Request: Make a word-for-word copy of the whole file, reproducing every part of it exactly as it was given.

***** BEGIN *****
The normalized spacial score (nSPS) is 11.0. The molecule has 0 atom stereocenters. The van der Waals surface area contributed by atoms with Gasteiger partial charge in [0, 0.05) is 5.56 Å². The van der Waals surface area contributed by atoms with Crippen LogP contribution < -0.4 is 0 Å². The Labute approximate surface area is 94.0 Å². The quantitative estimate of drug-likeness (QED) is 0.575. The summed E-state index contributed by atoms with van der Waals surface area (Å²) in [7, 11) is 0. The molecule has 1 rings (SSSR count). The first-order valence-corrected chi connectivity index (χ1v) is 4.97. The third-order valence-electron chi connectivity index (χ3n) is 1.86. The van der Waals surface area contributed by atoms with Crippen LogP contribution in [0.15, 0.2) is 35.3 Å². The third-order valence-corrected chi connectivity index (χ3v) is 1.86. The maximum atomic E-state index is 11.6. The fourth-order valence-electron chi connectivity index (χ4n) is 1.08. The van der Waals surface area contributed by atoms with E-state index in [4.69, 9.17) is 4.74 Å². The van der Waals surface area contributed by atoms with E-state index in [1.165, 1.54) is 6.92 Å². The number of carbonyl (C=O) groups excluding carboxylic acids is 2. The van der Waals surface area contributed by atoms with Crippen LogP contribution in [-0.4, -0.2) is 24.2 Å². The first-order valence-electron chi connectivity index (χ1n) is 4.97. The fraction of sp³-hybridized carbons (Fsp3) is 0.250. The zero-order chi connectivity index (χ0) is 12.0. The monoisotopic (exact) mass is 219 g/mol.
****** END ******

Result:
The normalized spacial score (nSPS) is 11.0. The molecule has 0 atom stereocenters. The van der Waals surface area contributed by atoms with Gasteiger partial charge in [0, 0.05) is 5.56 Å². The van der Waals surface area contributed by atoms with Crippen LogP contribution < -0.4 is 0 Å². The Labute approximate surface area is 94.0 Å². The quantitative estimate of drug-likeness (QED) is 0.575. The summed E-state index contributed by atoms with van der Waals surface area (Å²) in [7, 11) is 0. The molecule has 1 rings (SSSR count). The first-order valence-corrected chi connectivity index (χ1v) is 4.97. The third-order valence-electron chi connectivity index (χ3n) is 1.86. The van der Waals surface area contributed by atoms with Crippen LogP contribution in [0.15, 0.2) is 35.3 Å². The third-order valence-corrected chi connectivity index (χ3v) is 1.86. The maximum atomic E-state index is 11.6. The fourth-order valence-electron chi connectivity index (χ4n) is 1.08. The van der Waals surface area contributed by atoms with E-state index in [4.69, 9.17) is 4.74 Å². The van der Waals surface area contributed by atoms with E-state index in [1.165, 1.54) is 6.92 Å². The number of carbonyl (C=O) groups excluding carboxylic acids is 2. The van der Waals surface area contributed by atoms with Crippen LogP contribution in [-0.4, -0.2) is 24.2 Å². The first-order valence-electron chi connectivity index (χ1n) is 4.97. The fraction of sp³-hybridized carbons (Fsp3) is 0.250. The zero-order chi connectivity index (χ0) is 12.0. The monoisotopic (exact) mass is 219 g/mol.